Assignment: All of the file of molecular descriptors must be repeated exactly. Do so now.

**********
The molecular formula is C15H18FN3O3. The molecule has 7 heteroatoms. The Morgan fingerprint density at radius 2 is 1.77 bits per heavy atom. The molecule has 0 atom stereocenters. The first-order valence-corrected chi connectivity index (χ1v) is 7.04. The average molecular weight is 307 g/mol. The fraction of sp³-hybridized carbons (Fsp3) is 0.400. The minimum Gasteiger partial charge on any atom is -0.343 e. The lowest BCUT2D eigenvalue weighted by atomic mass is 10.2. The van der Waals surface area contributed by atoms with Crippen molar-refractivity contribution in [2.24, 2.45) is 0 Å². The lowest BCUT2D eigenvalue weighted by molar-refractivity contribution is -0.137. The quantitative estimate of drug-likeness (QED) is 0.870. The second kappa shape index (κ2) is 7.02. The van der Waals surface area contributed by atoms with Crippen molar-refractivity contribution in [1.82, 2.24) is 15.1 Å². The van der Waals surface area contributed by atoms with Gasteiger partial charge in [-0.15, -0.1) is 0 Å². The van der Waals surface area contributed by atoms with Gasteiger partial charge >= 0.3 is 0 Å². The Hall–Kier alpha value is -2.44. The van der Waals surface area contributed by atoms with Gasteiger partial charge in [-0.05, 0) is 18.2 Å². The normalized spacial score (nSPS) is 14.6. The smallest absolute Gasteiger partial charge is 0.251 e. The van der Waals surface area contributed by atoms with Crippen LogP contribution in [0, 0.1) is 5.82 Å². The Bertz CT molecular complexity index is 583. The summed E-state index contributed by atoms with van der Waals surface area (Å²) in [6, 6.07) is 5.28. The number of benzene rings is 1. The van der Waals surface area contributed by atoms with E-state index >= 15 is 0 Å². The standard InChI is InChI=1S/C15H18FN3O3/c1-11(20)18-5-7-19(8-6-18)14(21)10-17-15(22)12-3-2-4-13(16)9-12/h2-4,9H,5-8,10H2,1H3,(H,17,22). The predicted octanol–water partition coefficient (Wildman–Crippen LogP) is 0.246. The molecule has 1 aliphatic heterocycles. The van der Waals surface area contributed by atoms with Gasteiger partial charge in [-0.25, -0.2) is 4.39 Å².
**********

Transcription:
The molecular formula is C15H18FN3O3. The molecule has 7 heteroatoms. The Morgan fingerprint density at radius 2 is 1.77 bits per heavy atom. The molecule has 0 atom stereocenters. The first-order valence-corrected chi connectivity index (χ1v) is 7.04. The average molecular weight is 307 g/mol. The fraction of sp³-hybridized carbons (Fsp3) is 0.400. The minimum Gasteiger partial charge on any atom is -0.343 e. The lowest BCUT2D eigenvalue weighted by atomic mass is 10.2. The van der Waals surface area contributed by atoms with Crippen molar-refractivity contribution in [2.24, 2.45) is 0 Å². The lowest BCUT2D eigenvalue weighted by molar-refractivity contribution is -0.137. The quantitative estimate of drug-likeness (QED) is 0.870. The second kappa shape index (κ2) is 7.02. The van der Waals surface area contributed by atoms with Crippen molar-refractivity contribution in [1.82, 2.24) is 15.1 Å². The van der Waals surface area contributed by atoms with Gasteiger partial charge in [-0.15, -0.1) is 0 Å². The van der Waals surface area contributed by atoms with Gasteiger partial charge >= 0.3 is 0 Å². The Hall–Kier alpha value is -2.44. The van der Waals surface area contributed by atoms with Gasteiger partial charge in [-0.05, 0) is 18.2 Å². The normalized spacial score (nSPS) is 14.6. The smallest absolute Gasteiger partial charge is 0.251 e. The van der Waals surface area contributed by atoms with Crippen LogP contribution in [0, 0.1) is 5.82 Å². The Bertz CT molecular complexity index is 583. The summed E-state index contributed by atoms with van der Waals surface area (Å²) in [6, 6.07) is 5.28. The number of benzene rings is 1. The van der Waals surface area contributed by atoms with E-state index >= 15 is 0 Å². The standard InChI is InChI=1S/C15H18FN3O3/c1-11(20)18-5-7-19(8-6-18)14(21)10-17-15(22)12-3-2-4-13(16)9-12/h2-4,9H,5-8,10H2,1H3,(H,17,22). The predicted octanol–water partition coefficient (Wildman–Crippen LogP) is 0.246. The molecule has 1 aliphatic heterocycles. The van der Waals surface area contributed by atoms with Gasteiger partial charge in [-0.25, -0.2) is 4.39 Å².